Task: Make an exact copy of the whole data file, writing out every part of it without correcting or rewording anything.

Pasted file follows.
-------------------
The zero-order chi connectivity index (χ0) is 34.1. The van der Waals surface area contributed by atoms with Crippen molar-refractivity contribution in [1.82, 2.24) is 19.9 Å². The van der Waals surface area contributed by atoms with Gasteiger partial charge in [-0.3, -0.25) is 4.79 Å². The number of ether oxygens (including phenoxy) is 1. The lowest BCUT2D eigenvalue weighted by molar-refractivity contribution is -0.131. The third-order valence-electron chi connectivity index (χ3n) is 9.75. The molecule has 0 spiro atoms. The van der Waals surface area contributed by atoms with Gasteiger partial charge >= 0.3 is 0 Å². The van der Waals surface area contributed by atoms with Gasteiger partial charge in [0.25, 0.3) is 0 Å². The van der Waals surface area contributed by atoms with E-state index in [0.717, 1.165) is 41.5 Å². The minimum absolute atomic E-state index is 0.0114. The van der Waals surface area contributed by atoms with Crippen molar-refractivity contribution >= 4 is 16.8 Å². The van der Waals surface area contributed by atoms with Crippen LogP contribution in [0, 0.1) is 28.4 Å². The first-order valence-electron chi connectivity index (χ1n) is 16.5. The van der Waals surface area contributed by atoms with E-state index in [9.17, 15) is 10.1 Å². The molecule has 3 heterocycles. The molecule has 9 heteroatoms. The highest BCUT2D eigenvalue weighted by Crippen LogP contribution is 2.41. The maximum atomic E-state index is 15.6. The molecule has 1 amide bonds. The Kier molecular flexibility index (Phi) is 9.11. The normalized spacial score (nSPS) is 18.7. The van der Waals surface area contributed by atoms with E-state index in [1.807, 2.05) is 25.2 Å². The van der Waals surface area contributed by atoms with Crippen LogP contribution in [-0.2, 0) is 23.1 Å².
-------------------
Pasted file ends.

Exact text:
The zero-order chi connectivity index (χ0) is 34.1. The van der Waals surface area contributed by atoms with Crippen molar-refractivity contribution in [1.82, 2.24) is 19.9 Å². The van der Waals surface area contributed by atoms with Gasteiger partial charge in [-0.3, -0.25) is 4.79 Å². The number of ether oxygens (including phenoxy) is 1. The lowest BCUT2D eigenvalue weighted by molar-refractivity contribution is -0.131. The third-order valence-electron chi connectivity index (χ3n) is 9.75. The molecule has 0 spiro atoms. The van der Waals surface area contributed by atoms with Gasteiger partial charge >= 0.3 is 0 Å². The van der Waals surface area contributed by atoms with Gasteiger partial charge in [0.25, 0.3) is 0 Å². The van der Waals surface area contributed by atoms with E-state index in [0.717, 1.165) is 41.5 Å². The minimum absolute atomic E-state index is 0.0114. The van der Waals surface area contributed by atoms with Crippen molar-refractivity contribution >= 4 is 16.8 Å². The van der Waals surface area contributed by atoms with Crippen LogP contribution in [0, 0.1) is 28.4 Å². The first-order valence-electron chi connectivity index (χ1n) is 16.5. The van der Waals surface area contributed by atoms with E-state index in [9.17, 15) is 10.1 Å². The molecule has 3 heterocycles. The molecule has 9 heteroatoms. The highest BCUT2D eigenvalue weighted by Crippen LogP contribution is 2.41. The maximum atomic E-state index is 15.6. The molecule has 1 amide bonds. The Kier molecular flexibility index (Phi) is 9.11. The normalized spacial score (nSPS) is 18.7. The van der Waals surface area contributed by atoms with E-state index in [1.807, 2.05) is 25.2 Å². The van der Waals surface area contributed by atoms with Crippen LogP contribution in [-0.2, 0) is 23.1 Å².